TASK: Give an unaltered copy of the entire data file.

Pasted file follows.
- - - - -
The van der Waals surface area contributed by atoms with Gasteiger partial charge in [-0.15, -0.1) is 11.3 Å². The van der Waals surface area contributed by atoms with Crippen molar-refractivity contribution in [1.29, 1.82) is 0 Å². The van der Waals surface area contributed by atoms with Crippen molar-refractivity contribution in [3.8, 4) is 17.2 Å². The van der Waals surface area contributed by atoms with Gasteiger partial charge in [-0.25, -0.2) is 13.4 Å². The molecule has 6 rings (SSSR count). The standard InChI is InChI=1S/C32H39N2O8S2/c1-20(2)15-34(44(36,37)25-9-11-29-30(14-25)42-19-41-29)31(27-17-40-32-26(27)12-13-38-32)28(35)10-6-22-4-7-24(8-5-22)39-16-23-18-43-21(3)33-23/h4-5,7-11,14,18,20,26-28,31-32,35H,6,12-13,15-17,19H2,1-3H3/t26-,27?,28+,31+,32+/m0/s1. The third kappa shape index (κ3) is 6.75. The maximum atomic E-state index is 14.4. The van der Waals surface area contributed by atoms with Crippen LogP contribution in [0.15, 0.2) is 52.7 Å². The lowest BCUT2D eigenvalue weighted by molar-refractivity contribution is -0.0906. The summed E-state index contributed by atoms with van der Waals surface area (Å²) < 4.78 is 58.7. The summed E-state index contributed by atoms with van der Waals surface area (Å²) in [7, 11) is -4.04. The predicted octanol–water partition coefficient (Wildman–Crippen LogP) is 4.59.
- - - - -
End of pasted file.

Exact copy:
The van der Waals surface area contributed by atoms with Gasteiger partial charge in [-0.15, -0.1) is 11.3 Å². The van der Waals surface area contributed by atoms with Crippen molar-refractivity contribution in [1.29, 1.82) is 0 Å². The van der Waals surface area contributed by atoms with Crippen molar-refractivity contribution in [3.8, 4) is 17.2 Å². The van der Waals surface area contributed by atoms with Gasteiger partial charge in [-0.25, -0.2) is 13.4 Å². The molecule has 6 rings (SSSR count). The standard InChI is InChI=1S/C32H39N2O8S2/c1-20(2)15-34(44(36,37)25-9-11-29-30(14-25)42-19-41-29)31(27-17-40-32-26(27)12-13-38-32)28(35)10-6-22-4-7-24(8-5-22)39-16-23-18-43-21(3)33-23/h4-5,7-11,14,18,20,26-28,31-32,35H,6,12-13,15-17,19H2,1-3H3/t26-,27?,28+,31+,32+/m0/s1. The third kappa shape index (κ3) is 6.75. The maximum atomic E-state index is 14.4. The van der Waals surface area contributed by atoms with Crippen LogP contribution in [0.15, 0.2) is 52.7 Å². The lowest BCUT2D eigenvalue weighted by molar-refractivity contribution is -0.0906. The summed E-state index contributed by atoms with van der Waals surface area (Å²) < 4.78 is 58.7. The summed E-state index contributed by atoms with van der Waals surface area (Å²) in [7, 11) is -4.04. The predicted octanol–water partition coefficient (Wildman–Crippen LogP) is 4.59.